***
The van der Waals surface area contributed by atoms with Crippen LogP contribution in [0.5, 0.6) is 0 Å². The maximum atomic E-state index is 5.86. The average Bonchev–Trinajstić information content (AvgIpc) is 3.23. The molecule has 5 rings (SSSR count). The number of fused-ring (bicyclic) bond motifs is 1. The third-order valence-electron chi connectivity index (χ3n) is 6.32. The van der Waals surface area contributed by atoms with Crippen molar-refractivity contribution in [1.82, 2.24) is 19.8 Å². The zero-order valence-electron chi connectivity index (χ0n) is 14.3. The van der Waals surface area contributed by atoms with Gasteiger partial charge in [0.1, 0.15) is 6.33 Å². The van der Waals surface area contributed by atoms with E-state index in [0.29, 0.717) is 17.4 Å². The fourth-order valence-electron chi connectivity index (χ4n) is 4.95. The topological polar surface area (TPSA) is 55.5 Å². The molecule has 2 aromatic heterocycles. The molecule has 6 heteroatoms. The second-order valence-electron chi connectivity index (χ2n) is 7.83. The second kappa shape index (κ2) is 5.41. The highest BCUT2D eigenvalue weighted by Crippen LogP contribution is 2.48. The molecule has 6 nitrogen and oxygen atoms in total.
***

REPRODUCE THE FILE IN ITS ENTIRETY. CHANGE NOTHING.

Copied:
The van der Waals surface area contributed by atoms with Crippen LogP contribution in [0.5, 0.6) is 0 Å². The maximum atomic E-state index is 5.86. The average Bonchev–Trinajstić information content (AvgIpc) is 3.23. The molecule has 5 rings (SSSR count). The number of fused-ring (bicyclic) bond motifs is 1. The third-order valence-electron chi connectivity index (χ3n) is 6.32. The van der Waals surface area contributed by atoms with Crippen molar-refractivity contribution in [1.82, 2.24) is 19.8 Å². The zero-order valence-electron chi connectivity index (χ0n) is 14.3. The van der Waals surface area contributed by atoms with Gasteiger partial charge in [0.1, 0.15) is 6.33 Å². The van der Waals surface area contributed by atoms with E-state index in [0.29, 0.717) is 17.4 Å². The fourth-order valence-electron chi connectivity index (χ4n) is 4.95. The topological polar surface area (TPSA) is 55.5 Å². The molecule has 2 aromatic heterocycles. The molecule has 6 heteroatoms. The second-order valence-electron chi connectivity index (χ2n) is 7.83. The second kappa shape index (κ2) is 5.41. The highest BCUT2D eigenvalue weighted by Crippen LogP contribution is 2.48. The molecule has 6 nitrogen and oxygen atoms in total.